Awww. Apparently, I missed a world-class clusterfrack at the Statehouse today. An episode blending high drama and low comedy, the kind of thing that serves as a reminder that Our Leaders Are People, Too. Just like the rest of us, they put on their pants one leg at a time. And just like the rest of us, they occasionally step on a rake and konk their noggin. It was, as one observer told me, “bad planning but good theater.”
The scene was a Friday meeting of the House Health Care Committee. On Tuesday, the panel had somewhat surprisingly approved a health care bill that included the so-called Soda Tax, a penny-per-ounce levy on sugar-sweetened beverages. Today the panel was poised to give final approval.
And then, Democrat George Till, a doctor in real life, was called away to a medical emergency.
The vote was called anyway. And it was a 5-5 tie, with three Republicans joined by Progressive Chris Pearson and Independent Paul Poirier voting “no.” The bill failed for lack of majority support.
A tizzy ensued.
“It’s frustrating,” said Rep. Mike Fisher, D-Lincoln and chairman of the House panel. “The committee spent a lot of time and took majority votes on a number of steps along the way and there were a few members of the committee who couldn’t support the bill because of how much it did, and there were a few members of the committee that couldn’t support the bill because they … wish it had done more. … I think right now everything’s dead.”
Before we all go tearing our hair out, a couple of points. Three, actually.
First: Mike Fisher knew damn well that Pearson and Poirier didn’t like the bill as it stood today. They had sought changes — relatively minor changes, at that. Their “no” votes should not have been a surprise. Couldn’t the committee chair count the votes? When Dr. Till was called away, a 5-5 tie was all but certain. Couldn’t he have shelved the vote until Tuesday?
One person who was in the room agreed with my suggestion that Fisher had “screwed the pooch.” Remember that, if Democrats try to blame Poirier or Pearson for “killing” the soda tax or imperiling health care reform.
Second: Fisher’s lament notwithstanding, the truth is, nothing is dead. Any member of the committee can seek reconsideration of the bill on Tuesday. Dr. Till’s vote would break the tie and move the bill onward.
Third: Even if the Health Care Committee fails to pass the soda tax, the health care bill goes to the House Ways and Means Committee, which could put the tax right back in.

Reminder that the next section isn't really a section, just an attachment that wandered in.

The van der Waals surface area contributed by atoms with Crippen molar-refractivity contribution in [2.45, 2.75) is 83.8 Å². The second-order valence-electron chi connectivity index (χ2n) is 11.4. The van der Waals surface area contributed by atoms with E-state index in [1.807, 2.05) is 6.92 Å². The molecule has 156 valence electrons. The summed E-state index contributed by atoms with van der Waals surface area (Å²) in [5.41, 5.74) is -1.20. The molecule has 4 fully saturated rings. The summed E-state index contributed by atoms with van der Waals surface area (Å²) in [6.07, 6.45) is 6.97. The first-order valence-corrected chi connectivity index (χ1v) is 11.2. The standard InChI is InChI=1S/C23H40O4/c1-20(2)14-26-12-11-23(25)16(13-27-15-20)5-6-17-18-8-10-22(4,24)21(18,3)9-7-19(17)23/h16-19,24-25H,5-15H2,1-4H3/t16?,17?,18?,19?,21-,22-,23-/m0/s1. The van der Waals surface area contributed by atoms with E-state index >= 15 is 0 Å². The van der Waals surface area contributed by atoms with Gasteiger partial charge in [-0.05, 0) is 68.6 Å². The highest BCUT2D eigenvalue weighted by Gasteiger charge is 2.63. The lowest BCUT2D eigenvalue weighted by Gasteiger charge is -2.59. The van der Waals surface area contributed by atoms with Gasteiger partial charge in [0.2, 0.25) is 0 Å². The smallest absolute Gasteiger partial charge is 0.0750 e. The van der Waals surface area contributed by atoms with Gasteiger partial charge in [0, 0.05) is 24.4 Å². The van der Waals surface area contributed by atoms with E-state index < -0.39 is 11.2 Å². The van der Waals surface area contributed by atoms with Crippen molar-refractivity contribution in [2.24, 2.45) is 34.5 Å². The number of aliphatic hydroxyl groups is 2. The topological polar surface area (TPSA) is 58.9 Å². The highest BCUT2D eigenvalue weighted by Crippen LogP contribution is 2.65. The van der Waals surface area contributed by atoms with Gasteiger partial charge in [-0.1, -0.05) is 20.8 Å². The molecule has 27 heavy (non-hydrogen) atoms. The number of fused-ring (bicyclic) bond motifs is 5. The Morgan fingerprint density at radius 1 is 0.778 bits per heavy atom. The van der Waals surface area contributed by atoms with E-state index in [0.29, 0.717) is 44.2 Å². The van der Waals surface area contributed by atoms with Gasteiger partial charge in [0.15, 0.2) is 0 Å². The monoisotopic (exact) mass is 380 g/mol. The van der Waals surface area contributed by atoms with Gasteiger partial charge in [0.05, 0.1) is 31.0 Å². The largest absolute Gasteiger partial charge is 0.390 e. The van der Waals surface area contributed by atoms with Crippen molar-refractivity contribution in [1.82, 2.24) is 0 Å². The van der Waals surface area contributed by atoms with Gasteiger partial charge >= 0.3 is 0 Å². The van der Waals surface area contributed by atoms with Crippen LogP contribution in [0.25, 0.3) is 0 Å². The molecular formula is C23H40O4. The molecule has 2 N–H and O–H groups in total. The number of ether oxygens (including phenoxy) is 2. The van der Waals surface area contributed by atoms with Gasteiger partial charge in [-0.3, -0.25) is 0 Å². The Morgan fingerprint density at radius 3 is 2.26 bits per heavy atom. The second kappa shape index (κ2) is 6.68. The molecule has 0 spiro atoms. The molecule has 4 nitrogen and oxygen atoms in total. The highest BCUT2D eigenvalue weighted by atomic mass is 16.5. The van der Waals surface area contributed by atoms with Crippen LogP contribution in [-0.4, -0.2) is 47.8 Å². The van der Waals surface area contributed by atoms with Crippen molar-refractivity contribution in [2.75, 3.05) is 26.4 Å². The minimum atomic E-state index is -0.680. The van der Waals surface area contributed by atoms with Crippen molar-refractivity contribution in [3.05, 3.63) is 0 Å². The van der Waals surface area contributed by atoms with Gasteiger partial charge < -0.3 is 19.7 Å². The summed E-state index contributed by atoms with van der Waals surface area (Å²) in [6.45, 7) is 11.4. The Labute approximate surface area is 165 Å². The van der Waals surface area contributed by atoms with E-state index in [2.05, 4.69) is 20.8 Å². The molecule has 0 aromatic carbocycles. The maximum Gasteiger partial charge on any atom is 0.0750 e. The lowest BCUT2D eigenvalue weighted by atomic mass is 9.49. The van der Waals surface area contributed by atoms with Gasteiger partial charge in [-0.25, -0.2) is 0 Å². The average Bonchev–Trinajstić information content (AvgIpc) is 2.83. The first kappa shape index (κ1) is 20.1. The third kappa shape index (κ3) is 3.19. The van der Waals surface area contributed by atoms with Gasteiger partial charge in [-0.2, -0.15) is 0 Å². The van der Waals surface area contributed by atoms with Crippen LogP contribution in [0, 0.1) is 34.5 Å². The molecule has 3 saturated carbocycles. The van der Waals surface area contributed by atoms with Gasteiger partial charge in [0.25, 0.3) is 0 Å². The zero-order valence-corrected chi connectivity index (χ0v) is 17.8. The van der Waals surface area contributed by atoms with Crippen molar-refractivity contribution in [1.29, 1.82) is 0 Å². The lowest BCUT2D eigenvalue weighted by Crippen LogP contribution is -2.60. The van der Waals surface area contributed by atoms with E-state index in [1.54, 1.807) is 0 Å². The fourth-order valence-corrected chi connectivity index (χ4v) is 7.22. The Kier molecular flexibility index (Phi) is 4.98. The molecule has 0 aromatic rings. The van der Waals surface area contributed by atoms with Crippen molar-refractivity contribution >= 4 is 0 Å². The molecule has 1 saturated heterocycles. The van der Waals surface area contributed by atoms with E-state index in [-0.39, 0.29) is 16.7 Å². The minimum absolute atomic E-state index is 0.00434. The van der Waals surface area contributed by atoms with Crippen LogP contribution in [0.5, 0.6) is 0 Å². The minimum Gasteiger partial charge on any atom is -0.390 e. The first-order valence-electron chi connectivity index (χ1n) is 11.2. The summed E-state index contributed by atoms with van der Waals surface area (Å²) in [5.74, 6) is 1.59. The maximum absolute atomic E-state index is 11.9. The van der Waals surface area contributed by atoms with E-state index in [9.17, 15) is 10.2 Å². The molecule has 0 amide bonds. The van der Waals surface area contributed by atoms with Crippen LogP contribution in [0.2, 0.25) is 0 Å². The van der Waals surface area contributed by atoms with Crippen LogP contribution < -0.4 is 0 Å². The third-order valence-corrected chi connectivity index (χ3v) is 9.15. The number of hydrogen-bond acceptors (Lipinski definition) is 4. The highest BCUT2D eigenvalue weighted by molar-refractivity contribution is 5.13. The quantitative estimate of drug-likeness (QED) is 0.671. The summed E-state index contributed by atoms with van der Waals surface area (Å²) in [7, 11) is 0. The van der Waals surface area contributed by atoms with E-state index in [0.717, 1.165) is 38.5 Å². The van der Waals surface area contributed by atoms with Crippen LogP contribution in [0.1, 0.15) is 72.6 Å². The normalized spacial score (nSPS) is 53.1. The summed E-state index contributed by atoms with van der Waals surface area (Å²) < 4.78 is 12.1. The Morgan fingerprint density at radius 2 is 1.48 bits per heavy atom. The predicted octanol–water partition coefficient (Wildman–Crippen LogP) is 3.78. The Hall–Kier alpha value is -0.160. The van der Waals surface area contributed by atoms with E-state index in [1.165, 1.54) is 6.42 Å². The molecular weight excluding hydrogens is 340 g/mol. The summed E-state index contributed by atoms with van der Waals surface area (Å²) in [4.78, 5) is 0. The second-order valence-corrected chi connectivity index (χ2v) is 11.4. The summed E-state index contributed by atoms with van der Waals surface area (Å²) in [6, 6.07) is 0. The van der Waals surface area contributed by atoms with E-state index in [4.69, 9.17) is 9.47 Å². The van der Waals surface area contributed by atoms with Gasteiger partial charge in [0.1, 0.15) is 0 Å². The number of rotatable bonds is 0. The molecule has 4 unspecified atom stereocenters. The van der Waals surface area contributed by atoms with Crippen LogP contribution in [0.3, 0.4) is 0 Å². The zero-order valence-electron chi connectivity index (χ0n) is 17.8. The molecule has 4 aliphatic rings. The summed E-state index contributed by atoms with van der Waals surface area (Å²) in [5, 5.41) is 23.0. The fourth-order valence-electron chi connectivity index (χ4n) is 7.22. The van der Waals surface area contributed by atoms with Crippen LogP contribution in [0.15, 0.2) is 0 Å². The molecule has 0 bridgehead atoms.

So if you pick up your morning Freeploid tomorrow and read the following passage…
The vote creates a new cloud of uncertainty over efforts by the Legislature and Gov. Peter Shumlin to solve what has become one of the key riddles of the current legislative session: how to move to the new health care marketplace, or exchange…
… remember that the reality is far less dramatic than today’s moment of dramedy. Unless Fisher is so mortified that he refuses to allow further consideration.
He’s got until Tuesday to cool off.
The core of the bill concerns the transition from Catamount and VHAP to Vermont Health Connect, the insurance exchange mandated by Obamacare. Pearson and Poirier object that the working poor will see higher premiums and/or out-of-pocket costs under VHC. As Pearson told VTDigger, this is not only a matter of fairness, it’s also crucial to the success of Governor Shumlin’s ultimate goal, a single-payer health care system.
Pearson has repeatedly said that leaving lower income Vermonters with less coverage could jeopardize the state’s ability to implement a universal health care system in 2017, when Vermont would be eligible for a federal waiver to deviate from the Affordable Care Act.
“I’ve said from day one that I want to do more to insulate people shifting from Catamount or VHAP into the exchange,” Pearson said. “We came back with more and more modest proposals. There wasn’t the desire to (provide higher subsidies) even though we included new sources of revenue that would have alleviated pressure on the budget. It seemed really shortsighted to me.”
Affordability issues already keep some eligible Vermonters from enrolling in Catamount and VHAP. If the cost of VHC is even higher, it stands to reason that more people might opt out. And that creates a big problem: If the number of uninsured go up, Vermont will lose out on federal premium assistance funds. That, in turn, would jeopardize the financial stability of the whole system.
In short, Pearson’s “no” vote wasn’t a matter of pique, or a display of bleeding-heart progressivism. It was a very practical vote, aimed at solidifying our single-payer future.
And it didn’t kill a damn thing.